The national Council of Chiefs, called the Malvatu Mauri and elected by district councils of chiefs, advises the government on all matters concerning ni-Vanuatu culture and language.
Government and society in Vanuatu tend to divide along linguistic French and English lines.
Forming coalition governments, however, has proved problematic at times due to differences between English and French speakers.
The Supreme Court consists of a chief justice and up to three other judges.
Two or more members of this court may constitute a Court of Appeal.
Magistrate courts handle most routine legal matters.
The legal system is based on British common law and French civil law.
The constitution also provides for the establishment of village or island courts presided over by chiefs to deal with questions of customary law.
Foreign relations and military
Vanuatu has joined the Asian Development Bank, the World Bank, the International Monetary Fund, the Agence de Coopération Culturelle et Technique, la Francophonie and the Commonwealth of Nations.
Since 1980 Australia, the United Kingdom (UK), France, and New Zealand have provided the bulk of Vanuatu's development aid.
Direct aid from the UK to Vanuatu ceased in 2005 following the decision by the AUS to no longer focus on the Pacific.
However, more recently new donors such as the Millennium Challenge Account (MCA) and the People's Republic of China have been providing increased amounts of aid funding.
In 2005 the MCA announced that Vanuatu was one of the first 15 countries in the world selected to receive support - an amount of US$65 million was given for the provision and upgrading of key pieces of public infrastructure.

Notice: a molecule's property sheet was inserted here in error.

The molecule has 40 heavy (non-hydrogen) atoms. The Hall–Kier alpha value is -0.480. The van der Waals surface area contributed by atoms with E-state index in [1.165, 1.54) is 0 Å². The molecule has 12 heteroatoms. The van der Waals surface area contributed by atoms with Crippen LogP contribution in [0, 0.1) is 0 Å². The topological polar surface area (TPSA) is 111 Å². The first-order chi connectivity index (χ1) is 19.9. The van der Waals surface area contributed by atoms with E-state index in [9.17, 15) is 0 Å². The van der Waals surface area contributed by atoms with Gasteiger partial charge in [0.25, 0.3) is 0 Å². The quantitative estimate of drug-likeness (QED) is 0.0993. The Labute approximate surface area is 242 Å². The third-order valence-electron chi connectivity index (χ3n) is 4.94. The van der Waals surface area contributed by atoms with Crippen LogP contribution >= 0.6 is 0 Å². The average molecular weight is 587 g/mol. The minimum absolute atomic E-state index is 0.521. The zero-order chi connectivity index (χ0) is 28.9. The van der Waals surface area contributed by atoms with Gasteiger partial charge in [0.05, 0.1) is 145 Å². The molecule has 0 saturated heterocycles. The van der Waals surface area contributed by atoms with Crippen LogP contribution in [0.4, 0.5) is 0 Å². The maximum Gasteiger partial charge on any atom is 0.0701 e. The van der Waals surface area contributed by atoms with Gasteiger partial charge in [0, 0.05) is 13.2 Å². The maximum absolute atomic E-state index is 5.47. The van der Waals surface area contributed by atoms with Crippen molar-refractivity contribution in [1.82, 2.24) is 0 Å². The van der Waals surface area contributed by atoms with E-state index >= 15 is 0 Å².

Vanuatu retains strong economic and cultural ties to Australia, the European Union (in particular France) and New Zealand.
Australia now provides the bulk of external assistance, including to the police force, which has a paramilitary wing.
Vanuatu's military consist of a small, mobile, corps of 300 volunteers.
The Vanuatu Police Force (VPF) includes the paramilitary Vanuatu Mobile Force (VMF).
Total military expenditures are not available.
The economy is based primarily on subsistence or small-scale agriculture, which provides a living for 65% of the population.
Fishing, cattle farming, offshore financial services, and tourism (with about 50,000 visitors in 1997) are other mainstays of the economy.
Mineral deposits are negligible.
The country has no known petroleum deposits.
A small light-industry sector caters to the local market.
Tax revenues come mainly from import duties and a 12.5 percent VAT on goods and services.
Economic development is hindered by dependence on relatively few commodity exports, vulnerability to natural disasters, and long distances between constituent islands and from main markets.
A severe earthquake in November 1999, followed by a tsunami, caused extensive damage to the northern island of Pentecote, leaving thousands homeless.
Another powerful earthquake in January 2002 caused extensive damage in the capital, Port Vila, and surrounding areas, and was also followed by a tsunami.
Another earthquake of 7.2 struck on 2 August 2007.
GDP rose less than 3%, on average, in the 1990s.
In response to foreign concerns the government has promised to tighten regulation of its offshore financial centre.
In mid-2002, the government stepped up efforts to boost tourism.